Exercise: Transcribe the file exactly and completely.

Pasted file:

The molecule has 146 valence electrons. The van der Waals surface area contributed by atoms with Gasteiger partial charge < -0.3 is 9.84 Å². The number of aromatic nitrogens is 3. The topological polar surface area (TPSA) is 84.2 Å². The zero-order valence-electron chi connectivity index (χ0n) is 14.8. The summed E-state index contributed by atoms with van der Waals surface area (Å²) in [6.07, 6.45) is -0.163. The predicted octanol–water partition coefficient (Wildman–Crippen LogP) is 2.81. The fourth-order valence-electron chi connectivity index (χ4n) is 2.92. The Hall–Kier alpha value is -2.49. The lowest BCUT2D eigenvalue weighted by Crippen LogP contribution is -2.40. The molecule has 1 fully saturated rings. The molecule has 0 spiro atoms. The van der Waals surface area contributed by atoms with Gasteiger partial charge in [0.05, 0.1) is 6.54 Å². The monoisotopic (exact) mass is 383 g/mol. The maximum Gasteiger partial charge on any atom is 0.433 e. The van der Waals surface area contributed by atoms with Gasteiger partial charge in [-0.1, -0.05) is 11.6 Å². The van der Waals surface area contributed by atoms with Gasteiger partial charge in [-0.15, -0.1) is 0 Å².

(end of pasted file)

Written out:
The molecule has 146 valence electrons. The van der Waals surface area contributed by atoms with Gasteiger partial charge < -0.3 is 9.84 Å². The number of aromatic nitrogens is 3. The topological polar surface area (TPSA) is 84.2 Å². The zero-order valence-electron chi connectivity index (χ0n) is 14.8. The summed E-state index contributed by atoms with van der Waals surface area (Å²) in [6.07, 6.45) is -0.163. The predicted octanol–water partition coefficient (Wildman–Crippen LogP) is 2.81. The fourth-order valence-electron chi connectivity index (χ4n) is 2.92. The Hall–Kier alpha value is -2.49. The lowest BCUT2D eigenvalue weighted by Crippen LogP contribution is -2.40. The molecule has 1 fully saturated rings. The molecule has 0 spiro atoms. The van der Waals surface area contributed by atoms with Gasteiger partial charge in [0.05, 0.1) is 6.54 Å². The monoisotopic (exact) mass is 383 g/mol. The maximum Gasteiger partial charge on any atom is 0.433 e. The van der Waals surface area contributed by atoms with Gasteiger partial charge in [-0.1, -0.05) is 11.6 Å². The van der Waals surface area contributed by atoms with Gasteiger partial charge in [-0.15, -0.1) is 0 Å².